Hinchey and Jacobson Pass Legislation to Curb Estimated Billing by Utility Companies

Office of NYS Senator Michelle Hinchey

June 21, 2024

Senator Michelle Hinchey

ALBANY, NY — Prior to yesterday’s decision by the Public Service Commission (PSC) ordering Central Hudson Gas & Electric to absorb up to $64.59 million in costs from its 2021 billing system failure, Senator Michelle Hinchey and Assemblyman Jonathan Jacobson passed legislation, S1851B/A888C, to curb estimated billing by the Company and all utilities serving New York. The legislation, authored in 2021 in response to Central Hudson’s billing debacle, was the first major action introduced in the State Legislature to address the issue directly. 

An estimated utility bill occurs when a supplier predicts and charges a customer’s power consumption based on past usage rather than an actual meter reading for that month. As a result of Central Hudson’s estimated readings, thousands of Hudson Valley residents have received inaccurate bills and excessive month-to-month fluctuations, which have posed a financial hardship for many. As part of the PSC’s stipulations announced on Thursday, Central Hudson must read meters on a monthly basis by October 31, 2024, or pay up to $2 million for each month of delay.

Senator Michelle Hinchey said, “Utility companies must be required to provide customers with an accurate bill and should never be allowed to depend on estimated billing, a practice that’s caused families and small businesses severe financial stress, making it difficult for people to budget effectively. Our bill will finally bring an end to this billing practice and create much-needed transparency in the utility industry at large in New York. We introduced this legislation in 2021 at the outset of Central Hudson’s billing debacle, and I’m proud that it finally passed both the Senate and Assembly this year. We hope the Governor will quickly sign it into law and deliver much-needed relief and security to ratepayers across our communities.”

Assemblyman Jonathan Jacobson said, “The only thing worse than receiving your utility bill is receiving an unexpected extremely high bill because it is estimated or because the previous estimated bills were too low and when the meter was finally read, the bill is very high to make up for the past low estimates. Your utility bill should be timely and not be a mystery. The two bills we passed this session do just that.”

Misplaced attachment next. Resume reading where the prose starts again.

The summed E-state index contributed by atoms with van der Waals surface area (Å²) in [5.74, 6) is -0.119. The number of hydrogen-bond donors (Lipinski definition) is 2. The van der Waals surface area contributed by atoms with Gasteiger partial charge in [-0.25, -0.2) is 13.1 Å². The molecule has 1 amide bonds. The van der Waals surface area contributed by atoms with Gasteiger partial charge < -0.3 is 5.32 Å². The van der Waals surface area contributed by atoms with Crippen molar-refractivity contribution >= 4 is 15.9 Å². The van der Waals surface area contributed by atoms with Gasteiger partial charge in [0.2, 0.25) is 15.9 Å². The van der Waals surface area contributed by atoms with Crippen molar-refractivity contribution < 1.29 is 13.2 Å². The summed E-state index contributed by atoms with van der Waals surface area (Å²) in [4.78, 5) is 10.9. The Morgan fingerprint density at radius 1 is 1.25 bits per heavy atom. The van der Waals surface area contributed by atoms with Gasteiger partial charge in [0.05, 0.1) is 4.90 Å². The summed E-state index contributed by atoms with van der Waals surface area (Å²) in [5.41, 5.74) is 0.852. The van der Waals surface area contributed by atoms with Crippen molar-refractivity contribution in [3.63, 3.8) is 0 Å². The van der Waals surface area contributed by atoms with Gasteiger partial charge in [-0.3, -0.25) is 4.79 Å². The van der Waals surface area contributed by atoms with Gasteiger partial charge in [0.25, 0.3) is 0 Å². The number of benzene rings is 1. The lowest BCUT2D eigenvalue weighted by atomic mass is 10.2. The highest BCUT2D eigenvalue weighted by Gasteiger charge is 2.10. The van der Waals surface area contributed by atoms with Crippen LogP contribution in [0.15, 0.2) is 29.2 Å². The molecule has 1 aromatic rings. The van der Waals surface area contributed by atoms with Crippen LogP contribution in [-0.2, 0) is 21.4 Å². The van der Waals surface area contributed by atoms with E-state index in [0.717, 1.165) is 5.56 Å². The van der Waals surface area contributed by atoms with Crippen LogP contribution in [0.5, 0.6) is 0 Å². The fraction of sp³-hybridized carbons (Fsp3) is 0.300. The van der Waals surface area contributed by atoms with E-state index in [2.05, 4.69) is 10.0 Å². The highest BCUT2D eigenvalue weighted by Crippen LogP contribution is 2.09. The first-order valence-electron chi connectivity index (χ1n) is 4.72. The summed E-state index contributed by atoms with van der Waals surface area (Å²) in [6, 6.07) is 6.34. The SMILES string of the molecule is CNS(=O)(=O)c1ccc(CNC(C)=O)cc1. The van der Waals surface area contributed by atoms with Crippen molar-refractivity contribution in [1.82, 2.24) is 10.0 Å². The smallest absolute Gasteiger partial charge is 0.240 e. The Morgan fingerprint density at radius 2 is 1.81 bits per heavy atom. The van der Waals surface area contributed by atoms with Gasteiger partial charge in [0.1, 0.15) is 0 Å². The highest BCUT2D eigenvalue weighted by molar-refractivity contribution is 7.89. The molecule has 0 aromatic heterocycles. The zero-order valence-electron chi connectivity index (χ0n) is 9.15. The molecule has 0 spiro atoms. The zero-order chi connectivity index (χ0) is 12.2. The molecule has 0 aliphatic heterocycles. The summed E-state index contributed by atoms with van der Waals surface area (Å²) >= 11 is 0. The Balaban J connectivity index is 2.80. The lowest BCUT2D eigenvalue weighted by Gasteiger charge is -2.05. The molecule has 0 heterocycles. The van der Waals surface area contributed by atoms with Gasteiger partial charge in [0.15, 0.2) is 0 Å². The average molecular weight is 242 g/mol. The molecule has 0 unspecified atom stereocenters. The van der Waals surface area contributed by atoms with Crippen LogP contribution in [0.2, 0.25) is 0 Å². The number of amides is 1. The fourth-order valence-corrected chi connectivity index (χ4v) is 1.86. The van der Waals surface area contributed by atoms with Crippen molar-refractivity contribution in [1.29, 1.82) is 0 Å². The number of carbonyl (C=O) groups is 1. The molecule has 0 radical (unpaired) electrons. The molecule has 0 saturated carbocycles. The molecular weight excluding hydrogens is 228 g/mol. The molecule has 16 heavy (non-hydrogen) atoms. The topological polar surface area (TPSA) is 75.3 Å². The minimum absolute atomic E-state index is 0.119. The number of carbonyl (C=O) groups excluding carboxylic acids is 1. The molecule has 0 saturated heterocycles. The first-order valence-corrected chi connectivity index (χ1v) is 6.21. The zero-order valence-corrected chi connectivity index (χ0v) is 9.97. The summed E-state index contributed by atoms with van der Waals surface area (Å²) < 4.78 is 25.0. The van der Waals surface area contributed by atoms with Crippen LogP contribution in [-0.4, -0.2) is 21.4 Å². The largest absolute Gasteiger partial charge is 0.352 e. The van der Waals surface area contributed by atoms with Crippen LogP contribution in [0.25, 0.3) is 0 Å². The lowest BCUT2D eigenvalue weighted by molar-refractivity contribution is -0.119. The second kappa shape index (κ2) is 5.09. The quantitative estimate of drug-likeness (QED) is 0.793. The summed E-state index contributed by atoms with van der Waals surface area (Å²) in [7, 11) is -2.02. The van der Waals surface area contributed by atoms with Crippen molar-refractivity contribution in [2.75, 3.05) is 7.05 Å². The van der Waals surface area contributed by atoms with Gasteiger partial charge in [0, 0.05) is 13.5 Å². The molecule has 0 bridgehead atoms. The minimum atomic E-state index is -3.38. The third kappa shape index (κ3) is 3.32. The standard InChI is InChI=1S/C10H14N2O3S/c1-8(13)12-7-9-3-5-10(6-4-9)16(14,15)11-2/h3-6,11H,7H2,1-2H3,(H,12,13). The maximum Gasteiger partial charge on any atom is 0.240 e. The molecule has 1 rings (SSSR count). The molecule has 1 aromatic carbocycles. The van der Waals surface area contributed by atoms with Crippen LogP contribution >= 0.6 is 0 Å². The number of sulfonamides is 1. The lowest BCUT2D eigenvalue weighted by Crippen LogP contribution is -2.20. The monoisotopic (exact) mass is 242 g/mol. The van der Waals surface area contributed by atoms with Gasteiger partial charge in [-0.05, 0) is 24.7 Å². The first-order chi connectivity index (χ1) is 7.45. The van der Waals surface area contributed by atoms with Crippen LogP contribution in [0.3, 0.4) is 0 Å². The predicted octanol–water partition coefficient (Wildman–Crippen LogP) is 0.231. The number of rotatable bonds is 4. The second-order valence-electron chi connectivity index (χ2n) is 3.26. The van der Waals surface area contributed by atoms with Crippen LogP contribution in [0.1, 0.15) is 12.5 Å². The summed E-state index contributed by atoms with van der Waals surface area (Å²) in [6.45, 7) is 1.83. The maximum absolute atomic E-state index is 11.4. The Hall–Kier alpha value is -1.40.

S1851B/A888C would require utilities to perform actual meter readings unless they can’t access a meter due to circumstances beyond their control, such as extreme weather. The bill would also require the PSC to develop a model estimation formula based on a review of the estimated billing procedures used by all utility companies serving New York while limiting the number of times estimated billing can be used to three billing cycles per year (down from six).  

Hinchey and Jacobson previously passed a significant utility reform bill (S4234/A4055) limiting late billing, which the governor has signed into law. According to the new law, utilities like Central Hudson cannot back bill if they send a bill more than three months after its due date. Additionally, utilities must provide customers with usage records for the past 13 months, including information from prior customers at that address. This provision allows customers to compare their bill with a similar period to determine if they’re being overcharged.